Abstract 2176: Prenatal Hypoxic Stress Causes Cardiomyopathy Involving Cardiomyocyte Specific Vascular Endothelial Growth Factor Signaling
introduction Cardiovascular diseases in adulthood can be programmed in utero by prenatal stresses. The mechanism is unknown but may involve hypoxia. We assessed the hypothesis that prenatal hypoxic stress programs for cardiomyopathy.
methods We measured umbilical artery blood levels of N-terminal pro-brain natriuretic peptide (NT-proBNP), an indicator of heart failure, in 15 neonates diagnosed hypoxic and growth restricted or normal. Cardiac biopsies from 10 patients who died of intrauterine hypoxia or congenital syndromes were stained for glycogen and apoptosis. Expression of the hypoxia-sensitive cytokine vascular endothelial growth factor (VEGF) and its receptors VEGF receptor-2 (VEGFR-2) and neuropilin-1 (NRP1) was assessed by immunohistochemistry. The cardiac response to hypoxia was further defined in a chick embryo model.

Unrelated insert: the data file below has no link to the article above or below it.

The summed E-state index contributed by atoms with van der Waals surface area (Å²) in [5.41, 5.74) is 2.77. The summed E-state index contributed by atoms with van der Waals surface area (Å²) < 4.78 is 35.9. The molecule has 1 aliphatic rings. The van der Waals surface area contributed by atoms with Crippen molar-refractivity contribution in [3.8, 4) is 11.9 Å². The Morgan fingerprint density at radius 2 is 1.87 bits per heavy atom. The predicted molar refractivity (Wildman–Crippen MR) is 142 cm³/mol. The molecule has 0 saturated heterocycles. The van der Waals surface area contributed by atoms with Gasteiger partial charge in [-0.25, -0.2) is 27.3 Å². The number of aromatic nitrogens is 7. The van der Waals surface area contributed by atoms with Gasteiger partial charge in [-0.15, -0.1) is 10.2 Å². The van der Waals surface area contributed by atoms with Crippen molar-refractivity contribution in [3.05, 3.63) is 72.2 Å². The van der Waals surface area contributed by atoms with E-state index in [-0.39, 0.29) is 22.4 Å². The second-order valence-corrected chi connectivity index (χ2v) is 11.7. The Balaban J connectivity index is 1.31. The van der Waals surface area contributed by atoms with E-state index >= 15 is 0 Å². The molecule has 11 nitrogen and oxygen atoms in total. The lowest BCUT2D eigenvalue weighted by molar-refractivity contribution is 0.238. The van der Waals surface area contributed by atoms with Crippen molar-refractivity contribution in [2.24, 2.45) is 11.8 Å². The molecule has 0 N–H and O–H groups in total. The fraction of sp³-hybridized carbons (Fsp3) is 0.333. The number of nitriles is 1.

results NT-proBNP levels were elevated in hypoxic (n=5) compared to normoxic (n=10) neonates (3500±68 vs 2200±43 fmol/mL; p<0.001). Cardiac biopsies of hypoxic human fetuses (n=5) displayed histological signs of heart failure, including glycogen accumulation and enhanced cardiomyocyte apoptosis, and demonstrated increased expression of VEGF-A, VEGFR-2 and NRP1 in cardiomyocytes as compared with normoxic fetuses (n=5). Hypoxic chick embryos showed a dilated left ventricle with impaired contractility and histological signs of heart failure at birth. Dilated cardiomyopathy persisted into adulthood. Cardiomyocyte specific expression of VEGF-A, VEGFR-2 and NRP1 was also significantly elevated in hypoxic chick embryo hearts. Only VEGF165, not VEGF121 or placental growth factor-1, exerted direct negative inotropic effects on cardiomyocytes, which was abolished by blocking VEGFR-2 signaling. Prenatal treatment with the VEGF-A scavenger soluble VEGF receptor-1 rescued from progression to cardiomyopathy.
conclusions Prenatal hypoxia is a risk factor for heart failure and our study establishes the VEGF/VEGFR-2 axis as the intrauterine modulator of fetal programming of cardiomyopathy, offering a novel strategy focused on prenatal identification and therapy.